Friday, September 19, 2014

Say WHAT?!?!?!!

I'm sorry, could you repeat that?  I'm not sure I heard you right....

"His hearing is good.  We think he has normal hearing just like other children.  He hears everything."

This was the orphanage's response to our question about Titus' hearing.  It may not seem like a big deal, because we didn't share with many people about the doubts we had.  To catch you up... First of all, we've been aware from the beginning that in facial differences like Titus has, with a smaller ear, it is possible that there would be some hearing loss on that side.  Initially those concerns were put aside when his basic information sheet listed his hearing as "normal".  However, as we sifted through his file, we found results from a hearing test that indicated profound hearing loss in both ears.  Given the connections to other health conditions, we believed this test was likely to be accurate, except that there was an inconsistency with some information I recalled seeing on his profile with the agency who had his file when we "found" him.  I had a vague recollection if it saying "He hears and is beginning to say words such as..."   I tried to track down the source of that information, but could not.

So, believing that it is best to prepare for the worst, our family began learning ASL.  I got in touch with a friend who works for a Deaf preschool in Tulsa and sent her some of Titus' information to see if she could help us make sense of it and how to prepare to bring home a deaf toddler.  Our kids started watching "Signing Time" daily and are having fun using their signs throughout the day.

While it would have made no difference to us in regards to his adoption, if Titus were completely deaf it would change how we spend this waiting period in preparation and education.  We knew we needed clarification, so we asked some questions to the orphanage trying to determine whether the test results or the vague update were more accurate.  We had completely prepared our hearts to receive confirmation of deafness.  Instead, whoever answered the questions seemed to be confused as to why we even asked!  They also sent two new videos that seem to confirm him following verbal instructions and at one point responding to a noise heard behind him.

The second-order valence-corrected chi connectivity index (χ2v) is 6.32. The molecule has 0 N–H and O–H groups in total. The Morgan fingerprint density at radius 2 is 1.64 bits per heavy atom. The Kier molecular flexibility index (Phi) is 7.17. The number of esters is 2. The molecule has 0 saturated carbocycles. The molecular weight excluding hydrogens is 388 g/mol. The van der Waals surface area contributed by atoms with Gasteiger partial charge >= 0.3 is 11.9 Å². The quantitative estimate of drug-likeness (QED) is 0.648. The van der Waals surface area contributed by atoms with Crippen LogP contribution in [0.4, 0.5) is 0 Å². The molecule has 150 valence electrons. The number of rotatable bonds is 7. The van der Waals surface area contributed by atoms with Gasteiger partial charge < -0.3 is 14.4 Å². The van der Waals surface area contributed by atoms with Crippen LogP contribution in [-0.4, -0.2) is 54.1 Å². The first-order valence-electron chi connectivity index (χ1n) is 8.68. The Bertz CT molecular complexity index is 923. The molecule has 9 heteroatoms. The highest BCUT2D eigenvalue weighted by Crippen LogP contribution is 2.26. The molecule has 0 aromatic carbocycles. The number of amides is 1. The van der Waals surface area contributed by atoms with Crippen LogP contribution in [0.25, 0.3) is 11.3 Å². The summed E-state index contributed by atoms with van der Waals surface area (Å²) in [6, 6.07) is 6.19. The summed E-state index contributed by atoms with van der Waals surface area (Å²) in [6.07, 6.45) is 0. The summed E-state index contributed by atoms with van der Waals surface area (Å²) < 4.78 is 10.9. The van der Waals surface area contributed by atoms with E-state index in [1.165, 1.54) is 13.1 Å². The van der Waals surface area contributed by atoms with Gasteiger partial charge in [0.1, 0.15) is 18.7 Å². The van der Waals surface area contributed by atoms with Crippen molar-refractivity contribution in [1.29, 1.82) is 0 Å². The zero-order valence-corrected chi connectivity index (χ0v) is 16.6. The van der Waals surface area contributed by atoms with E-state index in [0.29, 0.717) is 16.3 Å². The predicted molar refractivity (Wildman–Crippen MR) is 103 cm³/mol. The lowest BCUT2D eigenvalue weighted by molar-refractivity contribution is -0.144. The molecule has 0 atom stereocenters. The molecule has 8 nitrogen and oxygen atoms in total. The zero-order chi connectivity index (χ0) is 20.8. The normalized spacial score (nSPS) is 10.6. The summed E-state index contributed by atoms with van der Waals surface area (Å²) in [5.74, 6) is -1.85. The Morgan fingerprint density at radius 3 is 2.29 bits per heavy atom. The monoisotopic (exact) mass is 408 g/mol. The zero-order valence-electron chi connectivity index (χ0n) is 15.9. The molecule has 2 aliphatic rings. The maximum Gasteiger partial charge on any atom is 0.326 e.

I have learned that many factors, such as severe illness, ear infection, and improper conditions regarding sedation, background noise, etc can influence the test results to reflect a much higher degree of hearing loss than is actually present.

So, imagine with me that you've spent the past several months suspecting that your son is completely deaf.  By completely deaf, I mean no speech communication possible, unable to hear the jet take off behind him, deaf.  Now, let me say it again so it sinks in:

"His hearing is good.  We think he has normal hearing just like other children.  He hears everything."

It is hard to know what to do with 2nd or even 3rd hand information from 7,000 miles away, but for now we are trusting that we do not need to prepare for Titus to be completely deaf.  I am just so glad for Titus that it will not be one MORE difference for him to navigate.  We will not know for sure whether he has some milder degree of hearing loss until he comes home and we are able to have all areas of his health properly assessed.  For now we are processing this unexpected news and continuing to look forward to having him home in our arms!

Coming soon... the rest of our update!

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